Law enforcement officials in counties across the state of Colorado are working to keep mentally ill people out of their jails and prisons by creating new programs to detect mental health problems before these individuals enter the criminal justice system.
One of the programs that Colorado counties have implemented is a co-responder program in which a trained mental health specialist answers crisis calls with sheriffs and deputies. Through this program, sheriffs and deputies are better able to de-escalate situations and direct mentally ill individuals to the appropriate resources, according to Colorado law enforcement officials.
Sheriff Joe Pelle of Boulder County said at Mental Health Colorado's virtual summit on Thursday that the county's co-responder program is indispensable to law enforcement officers and that he wishes the county had more co-responders so that they would be available for officers 24/7.
"I've gotten emails from police officers and deputy sheriffs speaking in awe of the co-responders and the help that they received on crisis calls," Pelle said.
In El Paso County, Colorado's largest county, its co-responder program was able to divert 99% of its callers from jail in 2020. Sixty-five percent of these calls were related to disturbances, criminal trespassing, welfare checks and suspicious incidents, according to the county.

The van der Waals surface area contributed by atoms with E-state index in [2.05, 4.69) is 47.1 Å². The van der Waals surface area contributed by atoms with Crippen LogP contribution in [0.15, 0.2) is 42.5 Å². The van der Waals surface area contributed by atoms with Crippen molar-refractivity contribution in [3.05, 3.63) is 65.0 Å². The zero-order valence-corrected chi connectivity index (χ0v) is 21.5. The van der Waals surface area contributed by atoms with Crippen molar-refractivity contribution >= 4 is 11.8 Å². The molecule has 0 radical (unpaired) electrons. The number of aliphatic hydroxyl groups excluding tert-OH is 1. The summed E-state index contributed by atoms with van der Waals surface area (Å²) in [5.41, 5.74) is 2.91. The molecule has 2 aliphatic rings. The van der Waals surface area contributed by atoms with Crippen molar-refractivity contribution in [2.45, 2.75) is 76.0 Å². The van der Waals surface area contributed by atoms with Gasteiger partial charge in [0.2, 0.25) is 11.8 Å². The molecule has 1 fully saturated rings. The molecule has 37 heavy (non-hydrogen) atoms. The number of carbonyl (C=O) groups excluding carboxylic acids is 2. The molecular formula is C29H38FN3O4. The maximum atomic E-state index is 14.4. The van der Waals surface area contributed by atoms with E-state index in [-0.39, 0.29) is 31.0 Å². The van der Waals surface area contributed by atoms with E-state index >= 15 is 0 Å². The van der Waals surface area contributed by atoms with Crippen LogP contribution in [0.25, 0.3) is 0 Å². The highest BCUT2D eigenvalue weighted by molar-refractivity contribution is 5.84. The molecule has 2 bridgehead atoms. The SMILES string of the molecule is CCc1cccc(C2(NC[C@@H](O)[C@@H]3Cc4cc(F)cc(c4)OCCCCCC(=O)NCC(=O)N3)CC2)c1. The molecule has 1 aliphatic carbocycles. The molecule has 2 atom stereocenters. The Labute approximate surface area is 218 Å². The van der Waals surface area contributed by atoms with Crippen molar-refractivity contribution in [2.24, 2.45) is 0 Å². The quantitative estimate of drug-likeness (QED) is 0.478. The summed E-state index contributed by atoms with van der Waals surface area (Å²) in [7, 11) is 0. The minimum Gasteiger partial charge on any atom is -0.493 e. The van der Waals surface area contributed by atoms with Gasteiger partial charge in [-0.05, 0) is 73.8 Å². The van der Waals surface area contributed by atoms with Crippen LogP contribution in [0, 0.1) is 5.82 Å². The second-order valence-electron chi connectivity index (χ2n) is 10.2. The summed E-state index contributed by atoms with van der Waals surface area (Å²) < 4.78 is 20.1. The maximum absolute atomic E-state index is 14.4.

More than 20 panelists spoke at Colorado Mental Health's four-hour virtual summit about how their counties are working to prevent mentally ill residents from ending up in jail. The panelists included county sheriffs, mental health professionals and prosecutors.
Even though Colorado counties have been working for years to better assist mentally ill residents, Colorado only ranked No. 33 in the nation for providing mental health services to adults in 2020, according to Mental Health America
, a national affiliate of Colorado Mental Health.
In the event that Colorado county law enforcement officers miss the signals of mental illness and people who have mental illness end up in court, state county prosecutor offices have also created their own mental health diversion programs.
Michael Dougherty, district attorney for the 20th judicial district in Boulder County, said that through the program people are screened for mental health issues at their first court appearance and 75% of participants had a mental health problem.
"A jail cell is the last place someone should be who is in the midst of a mental crisis," Dougherty said.
The panelists said that their biggest concern for maintaining these programs is funding. Currently, these programs are funded by grants and local taxes. A number of the co-responder programs were awarded five-year grants from Colorado Department of Human Services' Office of Behavioral Health, according to the panelists.
In July, the county mental health diversion programs lost state funding as a result of budget cuts caused by the COVID-19 pandemic, according to Dougherty.
"Defunding the mental health diversion program is a step in the wrong direction," he said.
--Editing by Emily Kokoll.
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